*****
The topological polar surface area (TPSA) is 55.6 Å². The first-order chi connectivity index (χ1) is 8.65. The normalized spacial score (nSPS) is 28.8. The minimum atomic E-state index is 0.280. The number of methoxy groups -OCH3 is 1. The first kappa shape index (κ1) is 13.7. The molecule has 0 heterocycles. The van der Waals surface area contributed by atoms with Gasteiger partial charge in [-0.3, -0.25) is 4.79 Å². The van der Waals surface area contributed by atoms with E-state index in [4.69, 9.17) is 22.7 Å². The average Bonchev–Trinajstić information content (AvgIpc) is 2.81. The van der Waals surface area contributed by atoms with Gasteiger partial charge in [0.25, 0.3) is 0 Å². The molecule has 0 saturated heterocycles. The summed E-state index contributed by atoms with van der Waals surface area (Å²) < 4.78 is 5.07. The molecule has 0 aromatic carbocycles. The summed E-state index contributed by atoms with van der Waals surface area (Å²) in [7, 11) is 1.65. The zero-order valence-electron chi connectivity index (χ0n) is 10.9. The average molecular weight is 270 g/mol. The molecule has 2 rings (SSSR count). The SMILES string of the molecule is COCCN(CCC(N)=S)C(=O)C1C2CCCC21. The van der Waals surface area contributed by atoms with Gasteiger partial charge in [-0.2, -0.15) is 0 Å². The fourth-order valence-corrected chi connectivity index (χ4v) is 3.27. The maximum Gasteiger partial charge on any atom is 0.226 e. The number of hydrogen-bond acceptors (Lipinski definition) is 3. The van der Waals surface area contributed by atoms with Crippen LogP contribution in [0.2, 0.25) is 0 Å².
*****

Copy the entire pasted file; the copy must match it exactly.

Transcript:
The topological polar surface area (TPSA) is 55.6 Å². The first-order chi connectivity index (χ1) is 8.65. The normalized spacial score (nSPS) is 28.8. The minimum atomic E-state index is 0.280. The number of methoxy groups -OCH3 is 1. The first kappa shape index (κ1) is 13.7. The molecule has 0 heterocycles. The van der Waals surface area contributed by atoms with Gasteiger partial charge in [-0.3, -0.25) is 4.79 Å². The van der Waals surface area contributed by atoms with E-state index in [4.69, 9.17) is 22.7 Å². The average Bonchev–Trinajstić information content (AvgIpc) is 2.81. The van der Waals surface area contributed by atoms with Gasteiger partial charge in [0.25, 0.3) is 0 Å². The molecule has 0 saturated heterocycles. The summed E-state index contributed by atoms with van der Waals surface area (Å²) < 4.78 is 5.07. The molecule has 0 aromatic carbocycles. The summed E-state index contributed by atoms with van der Waals surface area (Å²) in [7, 11) is 1.65. The zero-order valence-electron chi connectivity index (χ0n) is 10.9. The average molecular weight is 270 g/mol. The molecule has 2 rings (SSSR count). The SMILES string of the molecule is COCCN(CCC(N)=S)C(=O)C1C2CCCC21. The van der Waals surface area contributed by atoms with Gasteiger partial charge in [-0.2, -0.15) is 0 Å². The fourth-order valence-corrected chi connectivity index (χ4v) is 3.27. The maximum Gasteiger partial charge on any atom is 0.226 e. The number of hydrogen-bond acceptors (Lipinski definition) is 3. The van der Waals surface area contributed by atoms with Crippen LogP contribution in [0.2, 0.25) is 0 Å².